In particular, we can see that most of the pattern-based techniques like xy-chains, fishy cycles, and empty rectangles (at least the way I do it) are concerned with cells joined up by links. They have to obey certain rules in terms of what cells connect and what linkages you can place next to other linkages. And that seems natural to us. But it is not the natural way for the programmers or the theoretical discussions that look for common features of techniques in terms of their fundamental desiderata see it. If you can think of cells as molecules and links as forces between molecules that have to obey certain macro-level rules, then the theoretician looks at atoms, being the candidates, and the logical connection between candidates (using logical in its mathematical formal sense).

Perhaps an example will make this clearer. The armchair solver will look at xy-chains as a mental dance around the grid (having first highlighted the bivalues) in a way that fulfils stated pattern rules. The theoretician sees things differently (and more rigorously) as at their level you first arrive at a candidate in a cell via a logical step from the same candidate in another cell, then you interpose a logical step within the cell, then you proceed to a candidate in another cell. This way the integrity of the alternating inference chain of weak-strong-weak-strong etc is maintained. When we solve using nice loops, the notation we would use to express the loop will “offend” those theoretically inclined who will wish to parse the chain into its atomic components – natural enough from their perspective as it is these components that are what appear in the algorithm. They don't have four different types of loop, four different ways of propagating, four different inference possibilities, they just have the one which all the manual solver's options collapse to if the loop is parsed to its full expanded extent.

What this is coming round to is that players play by rules that appear natural and handlable to their way of seeing a sudoku grid and their motivations; there will always be a user-gap between that and the reductionist approach of those who are leading the way looking for fresh insights. Players may be disappointed by the lack of interest in the equivalent of technical widgets that we players may develop to help us apply those insights.

Anyway, I’ve wittered long enough and perhaps others will come up with a different perspective.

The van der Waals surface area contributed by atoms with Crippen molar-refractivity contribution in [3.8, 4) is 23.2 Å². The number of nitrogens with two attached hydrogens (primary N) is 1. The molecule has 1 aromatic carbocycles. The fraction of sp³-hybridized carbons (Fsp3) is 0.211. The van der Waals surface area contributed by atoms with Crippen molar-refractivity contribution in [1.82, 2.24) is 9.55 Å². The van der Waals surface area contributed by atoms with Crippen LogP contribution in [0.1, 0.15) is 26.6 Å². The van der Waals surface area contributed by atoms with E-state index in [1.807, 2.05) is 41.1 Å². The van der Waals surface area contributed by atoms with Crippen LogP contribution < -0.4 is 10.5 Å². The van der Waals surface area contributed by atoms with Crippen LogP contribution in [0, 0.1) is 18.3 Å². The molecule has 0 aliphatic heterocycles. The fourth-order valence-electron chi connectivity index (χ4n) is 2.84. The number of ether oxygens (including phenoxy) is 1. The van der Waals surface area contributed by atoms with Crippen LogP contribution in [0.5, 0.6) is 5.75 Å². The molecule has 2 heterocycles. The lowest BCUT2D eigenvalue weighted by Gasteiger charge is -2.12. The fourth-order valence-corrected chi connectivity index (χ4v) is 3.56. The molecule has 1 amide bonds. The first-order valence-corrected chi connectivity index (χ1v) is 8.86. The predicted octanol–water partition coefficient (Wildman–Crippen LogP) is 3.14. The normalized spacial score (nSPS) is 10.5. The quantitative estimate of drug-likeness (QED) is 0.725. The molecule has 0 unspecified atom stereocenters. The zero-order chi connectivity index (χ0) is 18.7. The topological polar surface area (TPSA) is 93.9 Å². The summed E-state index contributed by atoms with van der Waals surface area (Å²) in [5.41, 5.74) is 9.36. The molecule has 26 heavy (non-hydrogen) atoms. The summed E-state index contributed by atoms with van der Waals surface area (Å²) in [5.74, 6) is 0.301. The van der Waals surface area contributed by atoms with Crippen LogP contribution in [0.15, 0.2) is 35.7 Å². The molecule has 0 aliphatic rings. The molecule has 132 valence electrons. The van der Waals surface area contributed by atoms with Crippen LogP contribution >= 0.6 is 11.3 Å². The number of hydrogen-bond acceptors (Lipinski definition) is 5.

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Postby andre43 » Fri Oct 05, 2007 3:38 pm

Hi, Max Beran, yes I have disappointed by the fact that, while I was waiting for an answer in my invitation…. a different topic has taken place here, so I stopped the attempt. Perhaps you are right, maybe the great theoreticians “are not the best able to apply the theory”, as you say…I'm not criticize them saying this-on the contrary, I admire all these guys who have gave us all these great methods, but the applying of these methods is a horse of another colour... I have read your interesting thoughts about solving sudoku and the differences between “mortal solvers” and theoreticians... I'm a faithful manual solver and I can only write down my personal way to solve a puzzle. After the elementary work and the pencilling, I proceed with the following steps:
1) I search for “Pointing Pairs” in every number of every cell. I usually find more than one of them.
2) I search for “box/box reduction” eliminations..Unlike pointing pairs, this technique only seldom bring any eliminations to the grid.
3) Now is the hour of a more relaxed searching, a mentally enjoyable (I dare to say) process of finding the relations between the numbers in every row, column or box. I almost always find there in some naked or hidden pairs, triples and quads. So, by now, the grid has already disencumbered itself of the many numbers it might have in the start... Also, this is the end of the first set of my solving arsenal,

Now, I proceed with the second stage, which contains three parts again:
1) the Unique Rectangles and the Hidden Unique Rectangles, the latter is the new and subtle method by Andrew Stuart (it’s included in his excellent book THE LOGIC OF SUDOKU).
2) the hunting of any fishy pattern, particularly of the well known X-Wings, XY-Wings, XYZ-Wings etc. (At this point I must say that usually I don't go for X-Wings. I prefer to spot them within the Nice Loops - see next solving phase. It’s more convenient for me. The only exception, I think, is the case of Finned X-Wings, which is a pattern it may be traced by the discovery only of that pattern. Also, I don’t search out for Swordfish. It is also included, in Nice Loops, , but I think this happens in the case we have only two and not three strong links in all three rows or columns. ).